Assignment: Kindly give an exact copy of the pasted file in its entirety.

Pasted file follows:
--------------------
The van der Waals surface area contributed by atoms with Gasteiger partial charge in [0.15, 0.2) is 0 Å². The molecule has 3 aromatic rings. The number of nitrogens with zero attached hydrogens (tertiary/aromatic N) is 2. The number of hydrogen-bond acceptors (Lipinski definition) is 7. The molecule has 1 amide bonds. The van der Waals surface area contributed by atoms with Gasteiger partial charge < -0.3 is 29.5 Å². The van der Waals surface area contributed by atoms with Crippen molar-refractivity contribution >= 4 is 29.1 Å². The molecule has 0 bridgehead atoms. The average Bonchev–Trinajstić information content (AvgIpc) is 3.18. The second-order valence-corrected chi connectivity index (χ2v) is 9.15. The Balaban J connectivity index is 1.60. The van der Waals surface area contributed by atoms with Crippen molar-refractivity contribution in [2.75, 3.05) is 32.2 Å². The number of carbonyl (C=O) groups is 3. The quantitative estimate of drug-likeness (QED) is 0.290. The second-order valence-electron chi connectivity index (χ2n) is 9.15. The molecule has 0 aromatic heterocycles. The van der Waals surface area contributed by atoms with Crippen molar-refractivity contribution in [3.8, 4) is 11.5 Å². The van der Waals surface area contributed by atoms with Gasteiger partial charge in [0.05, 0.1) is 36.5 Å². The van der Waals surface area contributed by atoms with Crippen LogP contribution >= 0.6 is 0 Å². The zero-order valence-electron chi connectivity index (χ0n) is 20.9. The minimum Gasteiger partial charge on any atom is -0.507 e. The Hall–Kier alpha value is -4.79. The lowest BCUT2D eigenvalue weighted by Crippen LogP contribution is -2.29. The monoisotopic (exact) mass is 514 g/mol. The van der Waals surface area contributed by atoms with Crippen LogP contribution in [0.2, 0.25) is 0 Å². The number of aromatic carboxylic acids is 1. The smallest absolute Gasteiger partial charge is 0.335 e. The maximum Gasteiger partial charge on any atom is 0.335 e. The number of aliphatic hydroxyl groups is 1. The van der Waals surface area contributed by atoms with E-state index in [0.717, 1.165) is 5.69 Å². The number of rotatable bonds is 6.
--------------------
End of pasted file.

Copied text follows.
The van der Waals surface area contributed by atoms with Gasteiger partial charge in [0.15, 0.2) is 0 Å². The molecule has 3 aromatic rings. The number of nitrogens with zero attached hydrogens (tertiary/aromatic N) is 2. The number of hydrogen-bond acceptors (Lipinski definition) is 7. The molecule has 1 amide bonds. The van der Waals surface area contributed by atoms with Gasteiger partial charge < -0.3 is 29.5 Å². The van der Waals surface area contributed by atoms with Crippen molar-refractivity contribution >= 4 is 29.1 Å². The molecule has 0 bridgehead atoms. The average Bonchev–Trinajstić information content (AvgIpc) is 3.18. The second-order valence-corrected chi connectivity index (χ2v) is 9.15. The Balaban J connectivity index is 1.60. The van der Waals surface area contributed by atoms with Crippen molar-refractivity contribution in [2.75, 3.05) is 32.2 Å². The number of carbonyl (C=O) groups is 3. The quantitative estimate of drug-likeness (QED) is 0.290. The second-order valence-electron chi connectivity index (χ2n) is 9.15. The molecule has 0 aromatic heterocycles. The van der Waals surface area contributed by atoms with Crippen molar-refractivity contribution in [3.8, 4) is 11.5 Å². The van der Waals surface area contributed by atoms with Gasteiger partial charge in [0.05, 0.1) is 36.5 Å². The van der Waals surface area contributed by atoms with Crippen LogP contribution >= 0.6 is 0 Å². The zero-order valence-electron chi connectivity index (χ0n) is 20.9. The minimum Gasteiger partial charge on any atom is -0.507 e. The Hall–Kier alpha value is -4.79. The lowest BCUT2D eigenvalue weighted by Crippen LogP contribution is -2.29. The monoisotopic (exact) mass is 514 g/mol. The van der Waals surface area contributed by atoms with Crippen LogP contribution in [0.2, 0.25) is 0 Å². The number of aromatic carboxylic acids is 1. The smallest absolute Gasteiger partial charge is 0.335 e. The maximum Gasteiger partial charge on any atom is 0.335 e. The number of aliphatic hydroxyl groups is 1. The van der Waals surface area contributed by atoms with E-state index in [0.717, 1.165) is 5.69 Å². The number of rotatable bonds is 6.